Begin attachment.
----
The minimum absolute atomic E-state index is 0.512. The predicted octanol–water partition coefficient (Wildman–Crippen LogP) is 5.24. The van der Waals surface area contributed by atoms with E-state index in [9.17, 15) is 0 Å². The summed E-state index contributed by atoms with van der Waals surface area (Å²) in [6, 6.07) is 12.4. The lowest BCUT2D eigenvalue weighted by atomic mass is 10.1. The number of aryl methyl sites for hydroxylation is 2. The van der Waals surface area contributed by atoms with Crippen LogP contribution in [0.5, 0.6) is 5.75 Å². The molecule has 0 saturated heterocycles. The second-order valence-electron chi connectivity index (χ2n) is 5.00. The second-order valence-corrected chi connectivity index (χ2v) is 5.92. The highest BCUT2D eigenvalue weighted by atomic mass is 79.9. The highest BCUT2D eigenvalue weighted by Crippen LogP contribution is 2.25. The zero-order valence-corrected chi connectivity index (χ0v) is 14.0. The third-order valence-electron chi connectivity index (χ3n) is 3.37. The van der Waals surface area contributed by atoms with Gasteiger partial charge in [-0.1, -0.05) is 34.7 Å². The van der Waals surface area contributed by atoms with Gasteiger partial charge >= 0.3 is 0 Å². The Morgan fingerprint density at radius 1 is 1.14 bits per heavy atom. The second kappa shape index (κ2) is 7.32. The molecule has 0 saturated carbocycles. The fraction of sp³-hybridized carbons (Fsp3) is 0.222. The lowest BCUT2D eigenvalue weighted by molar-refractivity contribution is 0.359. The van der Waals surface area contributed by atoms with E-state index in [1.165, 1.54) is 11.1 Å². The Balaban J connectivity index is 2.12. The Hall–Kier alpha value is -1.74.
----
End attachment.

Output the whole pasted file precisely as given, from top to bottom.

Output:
The minimum absolute atomic E-state index is 0.512. The predicted octanol–water partition coefficient (Wildman–Crippen LogP) is 5.24. The van der Waals surface area contributed by atoms with E-state index in [9.17, 15) is 0 Å². The summed E-state index contributed by atoms with van der Waals surface area (Å²) in [6, 6.07) is 12.4. The lowest BCUT2D eigenvalue weighted by atomic mass is 10.1. The number of aryl methyl sites for hydroxylation is 2. The van der Waals surface area contributed by atoms with Crippen LogP contribution in [0.5, 0.6) is 5.75 Å². The molecule has 0 saturated heterocycles. The second-order valence-electron chi connectivity index (χ2n) is 5.00. The second-order valence-corrected chi connectivity index (χ2v) is 5.92. The highest BCUT2D eigenvalue weighted by atomic mass is 79.9. The highest BCUT2D eigenvalue weighted by Crippen LogP contribution is 2.25. The zero-order valence-corrected chi connectivity index (χ0v) is 14.0. The third-order valence-electron chi connectivity index (χ3n) is 3.37. The van der Waals surface area contributed by atoms with Gasteiger partial charge in [-0.1, -0.05) is 34.7 Å². The van der Waals surface area contributed by atoms with Gasteiger partial charge >= 0.3 is 0 Å². The Morgan fingerprint density at radius 1 is 1.14 bits per heavy atom. The second kappa shape index (κ2) is 7.32. The molecule has 0 saturated carbocycles. The fraction of sp³-hybridized carbons (Fsp3) is 0.222. The lowest BCUT2D eigenvalue weighted by molar-refractivity contribution is 0.359. The van der Waals surface area contributed by atoms with E-state index in [1.165, 1.54) is 11.1 Å². The Balaban J connectivity index is 2.12. The Hall–Kier alpha value is -1.74.